Los Angeles city attorney Rocky Delgadillo filed a lawsuit Thursday in Los Angeles Superior Court against Time Warner Cable for significant service lapses in 2006 and early 2007, officials in his office have confirmed.
The suit, first reported in the Los Angeles Times, is linked to the problems the operator had during the time it assumed control of the former Adelphia Communications Inc. systems in the area, as well as system swaps it executed with its co-buyer in the Adelphia transaction, Comcast Corp.
Time Warner's takeover necessitated an e-mail migration by customers from Adelphia and Comcast domains to that of Time Warner; channel line-up changes, billing changes (especially among Adelphia customers, where poor database management had allowed some customers to pay discounted rates years after the offer had expired) and other customer-facing changes. The resulting customer calls swamped the call centers leading to long hold times.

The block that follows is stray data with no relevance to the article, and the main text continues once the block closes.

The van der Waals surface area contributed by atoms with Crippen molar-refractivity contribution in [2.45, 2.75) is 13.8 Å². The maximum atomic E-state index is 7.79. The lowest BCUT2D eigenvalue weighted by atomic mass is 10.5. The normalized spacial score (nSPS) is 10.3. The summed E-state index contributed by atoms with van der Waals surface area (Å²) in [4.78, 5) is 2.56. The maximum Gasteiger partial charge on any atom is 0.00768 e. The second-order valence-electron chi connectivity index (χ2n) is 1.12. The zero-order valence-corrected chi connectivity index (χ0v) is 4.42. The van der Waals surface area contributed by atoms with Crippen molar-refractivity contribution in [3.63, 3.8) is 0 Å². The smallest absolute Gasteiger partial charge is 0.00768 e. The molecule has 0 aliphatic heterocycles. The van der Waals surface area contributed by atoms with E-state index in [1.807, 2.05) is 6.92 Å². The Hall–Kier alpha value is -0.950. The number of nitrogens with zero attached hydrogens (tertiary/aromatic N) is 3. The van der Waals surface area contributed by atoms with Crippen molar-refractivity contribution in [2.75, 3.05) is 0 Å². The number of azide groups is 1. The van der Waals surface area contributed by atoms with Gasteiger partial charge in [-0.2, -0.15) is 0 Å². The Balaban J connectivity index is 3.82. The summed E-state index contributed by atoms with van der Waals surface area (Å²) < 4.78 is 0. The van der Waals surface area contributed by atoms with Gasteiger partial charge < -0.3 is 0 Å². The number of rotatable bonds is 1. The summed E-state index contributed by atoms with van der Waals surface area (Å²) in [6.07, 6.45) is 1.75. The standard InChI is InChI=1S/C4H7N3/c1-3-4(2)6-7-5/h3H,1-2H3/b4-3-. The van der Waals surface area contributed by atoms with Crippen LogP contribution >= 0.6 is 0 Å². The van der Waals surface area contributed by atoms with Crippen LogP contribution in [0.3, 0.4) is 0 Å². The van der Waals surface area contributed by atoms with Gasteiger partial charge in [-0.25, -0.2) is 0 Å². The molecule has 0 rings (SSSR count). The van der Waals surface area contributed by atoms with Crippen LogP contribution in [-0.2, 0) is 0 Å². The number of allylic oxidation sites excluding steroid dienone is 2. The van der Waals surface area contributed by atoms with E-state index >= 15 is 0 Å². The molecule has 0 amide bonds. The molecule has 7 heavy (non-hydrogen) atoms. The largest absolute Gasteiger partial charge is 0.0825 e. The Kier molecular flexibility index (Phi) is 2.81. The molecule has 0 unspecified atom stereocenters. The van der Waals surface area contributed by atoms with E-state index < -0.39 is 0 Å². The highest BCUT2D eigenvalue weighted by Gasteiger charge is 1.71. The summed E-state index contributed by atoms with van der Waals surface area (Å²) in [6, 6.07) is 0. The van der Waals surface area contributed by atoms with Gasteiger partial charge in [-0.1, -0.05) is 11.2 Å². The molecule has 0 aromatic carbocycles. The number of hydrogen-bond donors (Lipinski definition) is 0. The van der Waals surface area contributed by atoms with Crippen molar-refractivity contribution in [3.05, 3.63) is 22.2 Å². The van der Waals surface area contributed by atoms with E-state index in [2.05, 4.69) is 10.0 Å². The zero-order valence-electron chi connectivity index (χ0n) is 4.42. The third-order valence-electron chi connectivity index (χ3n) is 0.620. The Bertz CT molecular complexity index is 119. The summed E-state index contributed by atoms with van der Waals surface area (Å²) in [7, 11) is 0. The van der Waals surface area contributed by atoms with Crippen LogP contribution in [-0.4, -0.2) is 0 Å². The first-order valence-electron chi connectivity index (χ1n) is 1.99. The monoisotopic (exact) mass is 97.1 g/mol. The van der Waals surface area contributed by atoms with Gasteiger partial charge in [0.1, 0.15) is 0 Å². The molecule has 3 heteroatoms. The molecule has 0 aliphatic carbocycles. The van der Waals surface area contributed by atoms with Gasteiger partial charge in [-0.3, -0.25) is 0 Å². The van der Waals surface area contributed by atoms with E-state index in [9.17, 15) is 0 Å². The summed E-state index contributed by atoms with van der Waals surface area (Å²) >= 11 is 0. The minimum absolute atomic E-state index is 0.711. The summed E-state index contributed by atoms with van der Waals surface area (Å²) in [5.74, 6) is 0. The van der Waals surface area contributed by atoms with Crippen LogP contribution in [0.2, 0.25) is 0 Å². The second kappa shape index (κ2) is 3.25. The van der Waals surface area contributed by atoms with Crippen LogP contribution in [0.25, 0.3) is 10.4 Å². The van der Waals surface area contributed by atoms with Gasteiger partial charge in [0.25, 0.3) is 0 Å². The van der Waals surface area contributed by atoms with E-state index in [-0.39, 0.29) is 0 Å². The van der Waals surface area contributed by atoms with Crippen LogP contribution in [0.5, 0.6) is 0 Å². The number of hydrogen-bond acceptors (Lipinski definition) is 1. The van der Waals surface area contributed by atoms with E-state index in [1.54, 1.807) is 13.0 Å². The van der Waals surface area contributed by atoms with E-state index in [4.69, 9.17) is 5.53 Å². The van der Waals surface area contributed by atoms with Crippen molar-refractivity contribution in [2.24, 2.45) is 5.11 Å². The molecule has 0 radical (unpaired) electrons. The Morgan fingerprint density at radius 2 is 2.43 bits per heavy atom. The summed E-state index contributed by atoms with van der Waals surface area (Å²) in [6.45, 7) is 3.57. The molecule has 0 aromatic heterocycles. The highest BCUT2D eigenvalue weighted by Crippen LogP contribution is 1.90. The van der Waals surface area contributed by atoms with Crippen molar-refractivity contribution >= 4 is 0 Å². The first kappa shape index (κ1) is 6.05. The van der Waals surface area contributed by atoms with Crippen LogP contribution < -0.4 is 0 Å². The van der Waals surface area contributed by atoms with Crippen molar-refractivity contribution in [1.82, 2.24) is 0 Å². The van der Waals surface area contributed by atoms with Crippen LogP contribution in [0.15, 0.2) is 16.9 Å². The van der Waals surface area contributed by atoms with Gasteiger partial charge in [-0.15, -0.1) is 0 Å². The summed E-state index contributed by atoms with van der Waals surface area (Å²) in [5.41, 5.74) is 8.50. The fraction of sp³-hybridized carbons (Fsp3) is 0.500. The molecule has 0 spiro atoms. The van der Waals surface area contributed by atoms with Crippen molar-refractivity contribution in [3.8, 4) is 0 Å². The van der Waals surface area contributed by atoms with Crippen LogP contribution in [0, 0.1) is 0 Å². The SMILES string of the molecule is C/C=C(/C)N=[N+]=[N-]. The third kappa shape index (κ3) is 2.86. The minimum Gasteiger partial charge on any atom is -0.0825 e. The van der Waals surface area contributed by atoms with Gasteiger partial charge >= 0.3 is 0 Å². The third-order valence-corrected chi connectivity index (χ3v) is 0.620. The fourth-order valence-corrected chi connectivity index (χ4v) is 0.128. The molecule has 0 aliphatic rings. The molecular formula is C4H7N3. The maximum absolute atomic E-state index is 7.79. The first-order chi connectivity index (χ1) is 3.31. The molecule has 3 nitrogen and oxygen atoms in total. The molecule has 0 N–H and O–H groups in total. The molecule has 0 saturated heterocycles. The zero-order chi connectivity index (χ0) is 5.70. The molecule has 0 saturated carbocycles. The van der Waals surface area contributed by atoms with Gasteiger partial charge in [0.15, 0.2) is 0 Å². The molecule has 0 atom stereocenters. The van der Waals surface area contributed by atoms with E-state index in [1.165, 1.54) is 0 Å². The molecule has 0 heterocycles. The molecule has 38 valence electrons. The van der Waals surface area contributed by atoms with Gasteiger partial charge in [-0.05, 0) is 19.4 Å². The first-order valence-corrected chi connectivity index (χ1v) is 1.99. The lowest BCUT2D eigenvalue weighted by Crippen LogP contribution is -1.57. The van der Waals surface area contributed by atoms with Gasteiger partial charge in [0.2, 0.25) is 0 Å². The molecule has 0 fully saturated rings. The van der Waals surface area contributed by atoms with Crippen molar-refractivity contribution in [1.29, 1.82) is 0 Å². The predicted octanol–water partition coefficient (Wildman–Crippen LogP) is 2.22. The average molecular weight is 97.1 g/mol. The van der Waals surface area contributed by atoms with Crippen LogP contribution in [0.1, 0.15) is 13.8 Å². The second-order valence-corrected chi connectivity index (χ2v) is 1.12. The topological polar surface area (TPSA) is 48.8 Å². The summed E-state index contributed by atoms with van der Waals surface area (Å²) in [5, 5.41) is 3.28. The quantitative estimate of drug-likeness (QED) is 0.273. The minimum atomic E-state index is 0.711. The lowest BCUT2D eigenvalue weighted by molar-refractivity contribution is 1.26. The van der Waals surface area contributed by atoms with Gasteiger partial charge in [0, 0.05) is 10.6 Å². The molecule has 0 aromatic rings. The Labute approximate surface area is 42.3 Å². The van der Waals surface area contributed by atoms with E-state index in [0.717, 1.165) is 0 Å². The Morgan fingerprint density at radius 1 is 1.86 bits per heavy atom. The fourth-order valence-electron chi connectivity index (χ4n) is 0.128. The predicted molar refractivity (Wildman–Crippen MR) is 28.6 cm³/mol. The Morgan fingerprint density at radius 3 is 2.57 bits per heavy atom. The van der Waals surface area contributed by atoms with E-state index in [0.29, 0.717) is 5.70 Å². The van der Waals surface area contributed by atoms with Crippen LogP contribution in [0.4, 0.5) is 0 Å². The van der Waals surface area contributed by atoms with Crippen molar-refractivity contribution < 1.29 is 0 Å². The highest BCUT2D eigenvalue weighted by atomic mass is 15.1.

During that period, the city recorded 1,997 complaint calls, compared to 984 complaints in the same period the previous two years. But Time Warner rushed to hire more personnel and has been operating without public outcry for at least 14 months before this lawsuit.
The complaint alleges that Time Warner violated state business regulations by making misleading statements to customers. Time Warner's advertising at the time promised the transition would be easy and consumers would have to take little or no action because of the change in ownership.
At the time, the city had a contract with Time Warner requiring it to answer all calls in 30 seconds or less and to begin repairs, once notified of a problem, within 24 hours, 90% of the time. Time Warner was out of compliance with those standards for about six months.
The operator is no longer controlled by the city of Los Angeles; in 2007, the state legislature approved a state franchising scheme, shifting cable regulation to the Public Utilities Commission. Time Warner applied for regulation by that agency in January.
Time Warner now controls most of the cable homes in the city of Los Angeles, except for a franchise area in the harbor-San Pedro area operated by Cox Communications Inc. and in Malibu, where Charter Communications Inc. serves about 100 homes.